The Myth of Muscle Confusion

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“You need to mix up your exercise routine so your muscles don’t get used to it.”

Have you heard that advice before? This is termed muscle confusion and is built on the fact that as the body “gets used to” an exercise, or builds muscle memory, it burns fewer calories.  The narrow focus that calorie burning is the main reason to exercise has led to this confusion about muscle memory.

If you are exercising to lose weight, let’s take a step back. Why do you want to lose weight? To make everyday tasks and fun activities easier? To be more comfortable in your body? To reduce pain?  To feel better? To improve health? And, I am guessing, you want those great benefits to last, right?

If that sounds like what you want, muscle memory is your friend!

To make something easier, such as playing an instrument or learning a second language, it takes practice. Exercise is just practice for the things you want to be easier, more comfortable, more fun. If you are always practicing something different, your body does not build muscle memory as well.

In everyday life, we need strength for movements like bending down and getting back up, stepping up, lifting overhead, pushing, pulling, lifting and carrying objects. Doing these movements in the way the body was designed, on a regular basis, at a level that comfortably challenges them over and above the level of daily life, will make them easier. This is why muscle memory is your friend – you get the ease of movement you truly want from weight loss.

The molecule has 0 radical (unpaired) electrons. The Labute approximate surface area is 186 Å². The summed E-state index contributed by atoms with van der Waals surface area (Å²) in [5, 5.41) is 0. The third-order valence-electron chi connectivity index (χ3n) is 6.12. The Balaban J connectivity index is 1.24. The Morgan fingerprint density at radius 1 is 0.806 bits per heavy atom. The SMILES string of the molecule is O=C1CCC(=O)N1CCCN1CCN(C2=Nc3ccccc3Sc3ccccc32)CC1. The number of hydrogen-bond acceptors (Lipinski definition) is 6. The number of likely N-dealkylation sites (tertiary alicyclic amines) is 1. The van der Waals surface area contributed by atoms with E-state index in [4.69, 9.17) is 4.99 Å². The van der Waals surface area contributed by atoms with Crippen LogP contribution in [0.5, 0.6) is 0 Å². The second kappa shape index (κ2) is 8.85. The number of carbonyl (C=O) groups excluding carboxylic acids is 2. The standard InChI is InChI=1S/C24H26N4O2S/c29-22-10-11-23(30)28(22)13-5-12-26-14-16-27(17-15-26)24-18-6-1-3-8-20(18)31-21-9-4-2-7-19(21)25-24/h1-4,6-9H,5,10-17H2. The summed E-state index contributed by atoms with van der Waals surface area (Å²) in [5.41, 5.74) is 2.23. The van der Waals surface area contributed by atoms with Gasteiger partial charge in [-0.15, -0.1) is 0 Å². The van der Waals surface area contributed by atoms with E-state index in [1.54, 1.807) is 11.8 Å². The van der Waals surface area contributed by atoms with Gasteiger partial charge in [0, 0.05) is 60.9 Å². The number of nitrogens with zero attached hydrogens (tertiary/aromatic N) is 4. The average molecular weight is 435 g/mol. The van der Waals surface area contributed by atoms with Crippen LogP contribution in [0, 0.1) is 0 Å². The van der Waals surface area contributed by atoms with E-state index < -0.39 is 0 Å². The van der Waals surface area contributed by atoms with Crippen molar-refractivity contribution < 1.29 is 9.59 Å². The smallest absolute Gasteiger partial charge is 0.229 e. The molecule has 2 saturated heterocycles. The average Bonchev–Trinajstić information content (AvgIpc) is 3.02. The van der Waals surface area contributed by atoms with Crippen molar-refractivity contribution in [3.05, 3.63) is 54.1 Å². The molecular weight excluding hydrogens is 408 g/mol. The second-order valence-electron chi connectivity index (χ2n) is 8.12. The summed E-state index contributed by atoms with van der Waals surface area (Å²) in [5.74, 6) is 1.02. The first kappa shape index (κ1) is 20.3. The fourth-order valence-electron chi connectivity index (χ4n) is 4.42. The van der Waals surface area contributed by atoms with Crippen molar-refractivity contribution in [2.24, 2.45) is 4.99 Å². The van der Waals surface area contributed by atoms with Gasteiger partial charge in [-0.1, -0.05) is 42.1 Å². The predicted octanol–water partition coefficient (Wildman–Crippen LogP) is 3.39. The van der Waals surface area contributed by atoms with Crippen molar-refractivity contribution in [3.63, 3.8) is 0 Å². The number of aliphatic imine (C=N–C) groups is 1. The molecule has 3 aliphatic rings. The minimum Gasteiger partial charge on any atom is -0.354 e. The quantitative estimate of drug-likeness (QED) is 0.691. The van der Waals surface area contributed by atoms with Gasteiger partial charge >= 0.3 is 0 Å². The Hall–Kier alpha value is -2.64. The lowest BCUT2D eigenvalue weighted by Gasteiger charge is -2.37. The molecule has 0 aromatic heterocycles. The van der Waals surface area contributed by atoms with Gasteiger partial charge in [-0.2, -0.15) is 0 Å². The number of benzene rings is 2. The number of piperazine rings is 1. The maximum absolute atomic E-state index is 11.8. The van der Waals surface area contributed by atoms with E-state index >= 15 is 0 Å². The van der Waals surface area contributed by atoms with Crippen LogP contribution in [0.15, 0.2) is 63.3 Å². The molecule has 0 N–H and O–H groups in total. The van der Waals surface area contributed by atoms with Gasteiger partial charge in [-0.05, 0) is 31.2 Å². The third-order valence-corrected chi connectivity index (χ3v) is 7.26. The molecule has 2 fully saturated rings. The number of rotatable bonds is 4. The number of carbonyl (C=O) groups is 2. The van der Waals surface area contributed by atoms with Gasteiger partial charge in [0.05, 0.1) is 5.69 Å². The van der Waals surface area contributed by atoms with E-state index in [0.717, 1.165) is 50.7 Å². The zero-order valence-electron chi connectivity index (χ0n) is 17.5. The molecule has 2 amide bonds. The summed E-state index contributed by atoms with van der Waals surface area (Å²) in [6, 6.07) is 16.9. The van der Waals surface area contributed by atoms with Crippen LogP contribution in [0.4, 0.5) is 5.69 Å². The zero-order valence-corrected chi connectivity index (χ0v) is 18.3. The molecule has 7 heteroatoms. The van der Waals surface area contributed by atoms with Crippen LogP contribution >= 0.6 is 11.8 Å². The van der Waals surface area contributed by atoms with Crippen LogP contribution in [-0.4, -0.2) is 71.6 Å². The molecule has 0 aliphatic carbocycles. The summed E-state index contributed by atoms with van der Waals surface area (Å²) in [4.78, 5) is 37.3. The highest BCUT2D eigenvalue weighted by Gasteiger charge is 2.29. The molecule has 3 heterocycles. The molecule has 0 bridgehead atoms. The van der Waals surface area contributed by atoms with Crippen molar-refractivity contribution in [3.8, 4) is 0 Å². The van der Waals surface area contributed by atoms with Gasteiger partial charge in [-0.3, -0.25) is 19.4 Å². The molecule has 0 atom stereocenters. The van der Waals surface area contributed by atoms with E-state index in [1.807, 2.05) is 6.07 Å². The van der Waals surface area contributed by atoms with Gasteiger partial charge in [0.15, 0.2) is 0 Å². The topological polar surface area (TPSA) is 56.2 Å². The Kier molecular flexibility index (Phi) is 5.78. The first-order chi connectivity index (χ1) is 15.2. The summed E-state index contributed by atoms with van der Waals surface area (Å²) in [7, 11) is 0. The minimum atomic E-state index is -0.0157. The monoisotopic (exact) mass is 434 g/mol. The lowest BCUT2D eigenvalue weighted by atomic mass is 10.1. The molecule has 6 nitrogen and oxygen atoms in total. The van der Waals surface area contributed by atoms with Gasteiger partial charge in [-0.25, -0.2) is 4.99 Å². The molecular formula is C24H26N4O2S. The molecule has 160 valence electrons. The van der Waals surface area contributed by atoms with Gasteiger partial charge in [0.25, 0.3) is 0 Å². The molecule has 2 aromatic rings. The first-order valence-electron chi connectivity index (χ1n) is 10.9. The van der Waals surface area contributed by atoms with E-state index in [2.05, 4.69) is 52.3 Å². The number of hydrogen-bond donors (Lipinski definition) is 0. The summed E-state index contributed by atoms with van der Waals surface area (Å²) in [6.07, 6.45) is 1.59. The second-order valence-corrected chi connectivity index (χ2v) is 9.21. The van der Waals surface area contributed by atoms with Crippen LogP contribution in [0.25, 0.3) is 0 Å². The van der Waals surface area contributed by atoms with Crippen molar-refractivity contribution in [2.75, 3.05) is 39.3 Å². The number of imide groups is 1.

And, your body is still burning calories! The total decrease in calories burned from muscle memory is small. Instead of playing that numbers game you just can’t win, put your energy into reducing the calories you take in from eating for reasons other than hunger. These calories can add up much more. Use exercise to help you feel better so you are less likely to look to food for comfort.

The muscle confusion approach is yet another example of how the fitness industry takes one small slice of science and applies it in a way that is very profitable. Yet, it leaves people who want fitness that improves health and function missing out on exercising in a way that sustains their body and motivation.

The bottom line: Life can be complicated and confusing enough! Your exercise time does not need to be. Your body does adapt and yes, because it is smart, it will burn a few less calories for an activity when it builds muscle memory.  The calorie difference is not worth what you are missing out on by focusing on muscle confusion. Focus on muscle memory and enjoy a body that makes it easier to enjoy your life!

Be Well Now,

Janet

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